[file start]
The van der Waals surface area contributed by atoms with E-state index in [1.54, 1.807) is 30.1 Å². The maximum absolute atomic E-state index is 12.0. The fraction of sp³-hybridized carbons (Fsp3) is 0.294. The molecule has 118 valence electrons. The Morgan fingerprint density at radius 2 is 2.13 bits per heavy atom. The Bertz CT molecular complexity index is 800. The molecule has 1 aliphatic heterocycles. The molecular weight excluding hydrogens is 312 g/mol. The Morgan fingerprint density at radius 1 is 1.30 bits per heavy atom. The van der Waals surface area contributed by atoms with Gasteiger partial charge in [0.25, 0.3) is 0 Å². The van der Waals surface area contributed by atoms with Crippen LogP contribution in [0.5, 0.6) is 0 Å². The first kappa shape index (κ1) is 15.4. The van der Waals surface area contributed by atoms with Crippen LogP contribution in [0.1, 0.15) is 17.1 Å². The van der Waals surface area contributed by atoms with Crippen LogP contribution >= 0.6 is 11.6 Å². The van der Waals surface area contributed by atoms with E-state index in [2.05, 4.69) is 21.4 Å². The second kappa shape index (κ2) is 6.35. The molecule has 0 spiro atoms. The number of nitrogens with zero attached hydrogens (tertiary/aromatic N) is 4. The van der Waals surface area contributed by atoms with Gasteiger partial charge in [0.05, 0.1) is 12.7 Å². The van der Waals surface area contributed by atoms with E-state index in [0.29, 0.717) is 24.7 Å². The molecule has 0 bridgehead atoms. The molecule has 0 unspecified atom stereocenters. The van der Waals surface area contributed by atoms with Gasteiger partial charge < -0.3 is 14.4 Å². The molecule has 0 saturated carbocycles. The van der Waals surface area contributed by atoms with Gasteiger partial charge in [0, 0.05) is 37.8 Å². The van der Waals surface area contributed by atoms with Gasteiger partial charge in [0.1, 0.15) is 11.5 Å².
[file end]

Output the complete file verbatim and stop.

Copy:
The van der Waals surface area contributed by atoms with E-state index in [1.54, 1.807) is 30.1 Å². The maximum absolute atomic E-state index is 12.0. The fraction of sp³-hybridized carbons (Fsp3) is 0.294. The molecule has 118 valence electrons. The Morgan fingerprint density at radius 2 is 2.13 bits per heavy atom. The Bertz CT molecular complexity index is 800. The molecule has 1 aliphatic heterocycles. The molecular weight excluding hydrogens is 312 g/mol. The Morgan fingerprint density at radius 1 is 1.30 bits per heavy atom. The van der Waals surface area contributed by atoms with Gasteiger partial charge in [0.25, 0.3) is 0 Å². The van der Waals surface area contributed by atoms with Crippen LogP contribution in [0.5, 0.6) is 0 Å². The first kappa shape index (κ1) is 15.4. The van der Waals surface area contributed by atoms with Crippen LogP contribution in [0.1, 0.15) is 17.1 Å². The van der Waals surface area contributed by atoms with Crippen LogP contribution >= 0.6 is 11.6 Å². The van der Waals surface area contributed by atoms with E-state index in [2.05, 4.69) is 21.4 Å². The second kappa shape index (κ2) is 6.35. The molecule has 0 spiro atoms. The number of nitrogens with zero attached hydrogens (tertiary/aromatic N) is 4. The van der Waals surface area contributed by atoms with Gasteiger partial charge in [0.05, 0.1) is 12.7 Å². The van der Waals surface area contributed by atoms with E-state index in [0.29, 0.717) is 24.7 Å². The molecule has 0 bridgehead atoms. The molecule has 0 unspecified atom stereocenters. The van der Waals surface area contributed by atoms with Gasteiger partial charge < -0.3 is 14.4 Å². The molecule has 0 saturated carbocycles. The van der Waals surface area contributed by atoms with Gasteiger partial charge in [0, 0.05) is 37.8 Å². The van der Waals surface area contributed by atoms with Gasteiger partial charge in [0.1, 0.15) is 11.5 Å².